I often suggest to people who have strong opinions about this sample set or that- a significant part in virtual orchestration is simply understanding your tools, what we call the 'idiomatic behavior'. Each sample library has its own strengths and weaknesses, and learning to lean into those strengths and away from those weaknesses is what separates a skilled virtual orchestrator from an amateur. Like any instrument, it must be practiced and studied for the best result. As Daru, who experienced my 'Deserted Island Contest' a few years back knows first-hand, sample count doesn't mean much if you're willing to be creative with what you have and adjust your style to fit best what tools/sounds you have available:
That being said, although I have heard many pieces done with freeware which sounded better than some I've heard with $1000 libraries, I don't think it's possible to argue that freeware is perfect, especially at a professional level. It is, at best, an option for those who wish to avoid spending on what may be a hobby or the start of their professional career, or an artificial constraint for those looking for a creative challenge or a unique sound.
The reason in my mind why freeware sample libraries cannot substitute a commercial sample libraries, at least at a professional level, is the development budget available. As someone who has developed both, it's no different than the economy of a budget airline versus the lavishness of a business-class flight. For a developer to economically create a piece of freeware, then to maintain access to it through tens or hundreds of thousands of downloads, to provide demos and support, is no small feat. I make no secret of the fact that my main commercial library, VSCO 2 Pro, cost about $10,000 to produce, much less the cost of distribution, licensing, and of course the cost in hundreds of hours of time.
This cost came out of my own money and luckily there has been a sufficient demand for the product to the extent that I could recoup that 'investment' and make a fair amount of income to support myself and my future projects on the side. Even so, this budget is absolutely minuscule compared to recent top-tier commercial libraries; you would be lucky to hire a pro string ensemble for an day at a fancy studio for this amount. For a major commercial sample library today, tens or potentially even hundreds of thousands of dollars can go into a product because they have a good sense they will get their investment back on that, especially from top-tier commercial film/trailer composers who may have a budget of several thousand dollars a year so they can get the latest and greatest samples. Sales and 'sketching' or 'light' products then bring these samples to the average professional and hobbyists alike.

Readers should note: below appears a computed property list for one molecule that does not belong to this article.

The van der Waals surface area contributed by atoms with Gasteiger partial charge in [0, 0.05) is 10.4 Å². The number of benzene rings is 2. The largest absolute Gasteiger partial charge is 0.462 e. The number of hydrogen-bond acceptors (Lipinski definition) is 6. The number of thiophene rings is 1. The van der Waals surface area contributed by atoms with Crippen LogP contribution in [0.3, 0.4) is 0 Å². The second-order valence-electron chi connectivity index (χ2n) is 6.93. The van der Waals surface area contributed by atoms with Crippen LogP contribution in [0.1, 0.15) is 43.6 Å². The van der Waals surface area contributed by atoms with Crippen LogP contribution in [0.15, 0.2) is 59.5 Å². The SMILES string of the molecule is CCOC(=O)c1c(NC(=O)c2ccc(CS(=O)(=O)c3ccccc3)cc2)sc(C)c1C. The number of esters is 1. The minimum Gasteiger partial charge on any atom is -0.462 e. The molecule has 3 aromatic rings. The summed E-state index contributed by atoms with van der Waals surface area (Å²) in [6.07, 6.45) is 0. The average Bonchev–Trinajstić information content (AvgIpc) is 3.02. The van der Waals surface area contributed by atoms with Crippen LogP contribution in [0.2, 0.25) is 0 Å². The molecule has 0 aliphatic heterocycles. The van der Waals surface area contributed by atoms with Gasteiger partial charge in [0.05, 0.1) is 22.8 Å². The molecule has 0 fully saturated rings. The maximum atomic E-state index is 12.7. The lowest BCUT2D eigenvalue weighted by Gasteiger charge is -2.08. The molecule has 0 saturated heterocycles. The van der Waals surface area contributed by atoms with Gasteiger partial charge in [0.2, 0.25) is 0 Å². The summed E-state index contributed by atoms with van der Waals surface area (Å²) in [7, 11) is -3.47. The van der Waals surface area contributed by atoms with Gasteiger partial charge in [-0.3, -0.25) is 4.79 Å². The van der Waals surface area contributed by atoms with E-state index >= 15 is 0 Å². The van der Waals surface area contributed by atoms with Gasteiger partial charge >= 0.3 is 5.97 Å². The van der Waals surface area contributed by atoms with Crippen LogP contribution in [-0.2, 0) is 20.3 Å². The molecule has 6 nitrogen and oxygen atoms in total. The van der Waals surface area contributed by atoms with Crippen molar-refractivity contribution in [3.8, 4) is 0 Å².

In addition, due to size, bandwidth is another limiting issue for freeware developers. A not-too-insignificant amount of that income from VSCO 2 Pro went into keeping the free VSCO 2 CE online until I moved it to GitHub. Bandwidth costs recently forced the developer of SSO, Mattias Westlund, to cease distributing that library from his server. Even if they can develop a product on a shoestring budget, self-distributing online is a serious issue. For some, it means dodging between various hosting platforms' free accounts, for others it means finding other sites wiling to mirror and host, for others still, options such as distributing via torrents and so on.
Synthesis and effects/utility plugins are a bit different, as they don't require the massive amount of recording and organization to pull off. Many fantastic synths and plugins are made by sole individuals today, while there are only a small handful of solo sample library developers out there; most are at least partnerships or small companies.
I should note, a new approach I've been trying recently is something I'm calling 'Versilian Community Sample Library'. Essentially with each new commercial product I make, as well as 'test' projects and libraries which are not sufficiently detailed/featured for a serious commercial release, a small portion of the samples get added to this library. It's already at 5 GB and I'll be continuing to add to it over time. I hope to encourage some other developers to contribute to it as well in the future-
Combined with new promising developments in freeware such as those by Airwindows, Christoph Hart's HISE sampler, KVR's annual contests and so on, I think there's at least a decently bright future for those seeking free options. From the triangle of time, budget, and quality, there will always be some unusually kind and dedicated people willing to sacrifice an excess of time to make something budget-friendly and quality.